A survey of women with breast cancer found that nearly half considered having a double mastectomy. But of those who considered it, only 37 percent knew that the more aggressive procedure does not improve survival for women with breast cancer.
Among women who received a double mastectomy, 36 percent believed it would improve their survival. Studies have shown that for women at average risk of a second cancer, removing the unaffected breast does not meaningfully improve survival.
The study, which was presented at the American Society of Clinical Oncology annual meeting, looked at 1,949 women who had been treated for breast cancer. About 20 percent of the women surveyed had both breasts removed, a procedure called contralateral prophylactic mastectomy. Even among patients without a genetic mutation or family history that might put them at risk of developing cancer in the other breast, 19 percent had double mastectomy.
“Our finding that so many women are receiving much more extensive surgery than needed to treat their disease is striking. Women diagnosed with breast cancer are naturally eager to do everything in their power to fight the disease. So many of my patients tell me that they just want to do everything they can to be there for their kids. It is up to us, as doctors, to make sure they understand which treatments are really going to do that, and which actions might seem heroic but are actually not expected to improve the outcomes for a typical woman with early stage breast cancer,” says lead study author Reshma Jagsi, M.D., D.Phil., associate professor of radiation oncology at the University of Michigan Medical School.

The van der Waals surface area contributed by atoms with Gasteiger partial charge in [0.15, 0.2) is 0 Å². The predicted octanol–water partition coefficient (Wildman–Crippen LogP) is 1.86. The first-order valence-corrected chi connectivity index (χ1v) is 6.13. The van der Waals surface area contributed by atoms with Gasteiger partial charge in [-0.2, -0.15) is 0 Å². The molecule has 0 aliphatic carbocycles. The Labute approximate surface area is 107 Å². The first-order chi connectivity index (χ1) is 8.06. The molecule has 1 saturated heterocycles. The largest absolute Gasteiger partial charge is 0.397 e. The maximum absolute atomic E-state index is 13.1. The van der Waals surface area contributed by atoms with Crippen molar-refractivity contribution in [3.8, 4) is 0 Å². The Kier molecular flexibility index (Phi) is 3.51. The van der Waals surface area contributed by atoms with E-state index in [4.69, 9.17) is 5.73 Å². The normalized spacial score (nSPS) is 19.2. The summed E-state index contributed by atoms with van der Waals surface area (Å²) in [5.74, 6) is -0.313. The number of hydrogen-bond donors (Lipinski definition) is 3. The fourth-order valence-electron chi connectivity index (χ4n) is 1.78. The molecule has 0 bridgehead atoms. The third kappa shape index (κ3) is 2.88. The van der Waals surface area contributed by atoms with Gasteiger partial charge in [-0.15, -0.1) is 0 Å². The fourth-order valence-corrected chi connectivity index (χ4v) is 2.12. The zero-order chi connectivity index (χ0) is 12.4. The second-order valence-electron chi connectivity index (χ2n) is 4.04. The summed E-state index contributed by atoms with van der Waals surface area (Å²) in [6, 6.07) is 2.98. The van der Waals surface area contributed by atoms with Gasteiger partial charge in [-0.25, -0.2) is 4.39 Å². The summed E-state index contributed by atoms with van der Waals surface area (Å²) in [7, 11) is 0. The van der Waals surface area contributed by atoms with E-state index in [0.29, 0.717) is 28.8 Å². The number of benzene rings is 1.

Surgeon recommendations – or perceptions of surgeon recommendations – played a big role. Only 4 percent of women who said their surgeon recommended against double mastectomy had the procedure. But 59 percent of women who perceived their surgeon to recommend it had double mastectomy.
“Patients are coming away with perceptions that really require adjustments. Doctors need to address the jaw-dropping gap between knowledge of contralateral prophylactic mastectomy and the perception of what their surgeons are telling them,” says study author Steven J. Katz, M.D., M.P.H., professor of internal medicine at the U-M Medical School and of health management and policy at the U-M School of Public Health.